by Moira Birss
- Colombia -
The sparse media coverage of Colombia tends only to give vague descriptions of a violent country with a thriving drug trade. But I’ve come to understand in my 15 months living and working here as a human rights observer and accompanier, that, like many armed conflicts in the world, the war continues because it serves the interests of the rich and powerful, from the Uribe administration to multinational corporations.
Despite its claims to the contrary, the Colombian government’s policies do little to end the violence. Spanning over nearly five decades and multiple administrations, the internal conflict has resulted in countless deaths and over 4 million internally displaced Colombians.
Colombia is a country of vast riches. Endowed with incredibly fertile soil and a wealth of natural resources like gold, oil, coal, and emeralds, the war serves as a means to exploit the country’s natural resources. Multinational corporations like Chiquita Banana, Drummond, Coca-Cola and dozens of lesser-known companies have been accused of funding paramilitary groups’ efforts to pacify union activity and clear land of peasants to pave way for company use. The displacement of nearly 4 million Colombians as a result of the violence is not just an unfortunate accident. Uruguayan journalist and social critic Raúl Zibechi calls it “accumulation by dispossession.”
The government, most often in the form of the army, causes and enables many of these massive displacements but is hardly the only actor. Guerrillas and narco-paramilitaries use violence to force civilians off their land in order to cultivate illegal crops and control territory. Although they employ anti-guerrilla rhetoric and practice political and social cleansing - targeting not just union leaders and other opposing voices but also “undesirables” like prostitutes or drug users - the paramilitaries also use the power of violence for economic ends, both for themselves and their friends in politics and business.In testimonies given as part of his demobilization process, former paramilitary leader Éver Veloza García said that “the only winner of the war [in] Urabá [was] the large landowners, the owners of the big farms and companies.” The high levels of land concentration prove Veloza’s point: according to DANE, the national statistics agency, 13% Colombians own 73% of the land, while nearly half of small land holders own a mere 3.5% of land.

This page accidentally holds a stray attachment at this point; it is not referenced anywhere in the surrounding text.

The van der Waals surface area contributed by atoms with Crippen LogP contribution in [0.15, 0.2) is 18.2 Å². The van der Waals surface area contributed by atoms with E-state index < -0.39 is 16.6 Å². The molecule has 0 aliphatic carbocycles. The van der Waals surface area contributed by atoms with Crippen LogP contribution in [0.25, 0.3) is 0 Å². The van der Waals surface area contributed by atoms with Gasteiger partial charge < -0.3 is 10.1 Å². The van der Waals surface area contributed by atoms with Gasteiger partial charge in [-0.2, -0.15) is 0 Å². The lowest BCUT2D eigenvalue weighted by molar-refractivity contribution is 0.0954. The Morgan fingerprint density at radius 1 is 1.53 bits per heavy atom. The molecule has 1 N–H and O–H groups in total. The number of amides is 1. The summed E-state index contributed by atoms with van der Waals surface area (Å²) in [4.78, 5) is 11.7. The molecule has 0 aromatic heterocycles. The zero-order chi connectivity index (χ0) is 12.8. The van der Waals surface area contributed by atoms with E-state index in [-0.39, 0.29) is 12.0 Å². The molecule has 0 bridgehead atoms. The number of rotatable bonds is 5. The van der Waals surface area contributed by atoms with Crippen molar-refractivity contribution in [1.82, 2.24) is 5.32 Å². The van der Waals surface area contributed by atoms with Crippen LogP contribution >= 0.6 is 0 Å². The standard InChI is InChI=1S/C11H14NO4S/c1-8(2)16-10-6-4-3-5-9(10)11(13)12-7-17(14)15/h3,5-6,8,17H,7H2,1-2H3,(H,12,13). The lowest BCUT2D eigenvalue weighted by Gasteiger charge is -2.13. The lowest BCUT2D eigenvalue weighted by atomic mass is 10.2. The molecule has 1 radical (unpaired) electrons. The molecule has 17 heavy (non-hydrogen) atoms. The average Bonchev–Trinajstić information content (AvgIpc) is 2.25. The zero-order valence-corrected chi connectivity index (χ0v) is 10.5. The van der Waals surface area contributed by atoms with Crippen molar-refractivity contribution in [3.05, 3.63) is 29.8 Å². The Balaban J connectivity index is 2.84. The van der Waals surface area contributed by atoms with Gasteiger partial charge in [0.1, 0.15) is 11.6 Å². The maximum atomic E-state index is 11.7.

The region of Urabá exemplifies the strategy of accumulation through dispossession. Besides its fertile land and plentiful mineral deposits, its access to the Caribbean Sea provides an extremely useful exit point for legal and illegal goods. Vast swaths of land are controlled by paramilitaries, many of whom can claim legal ownership due to a recent law that grants land title after five years of possession.
Founded in Urabá twelve years ago, the Peace Community of San José de Apartadó has attempted to resist this dispossession through a declaration of neutrality and intense community organizing. Even though the Peace Community has suffered nearly 200 deaths and dozens of displacements since its founding, its members remain steadfast in their efforts. As Community member Sandra told me, “we continue resisting what the government does against the civilian population to vacate the land.” Sandra recognizes that not just the government is behind the displacement. “This is a strategic area for all of the armed actors,” she explains. “We say that the war in Colombia has a name: natural resources – water, coal, gold, nickel, wood and others. The war exists in order to steal land from the campesino (peasant farmer).”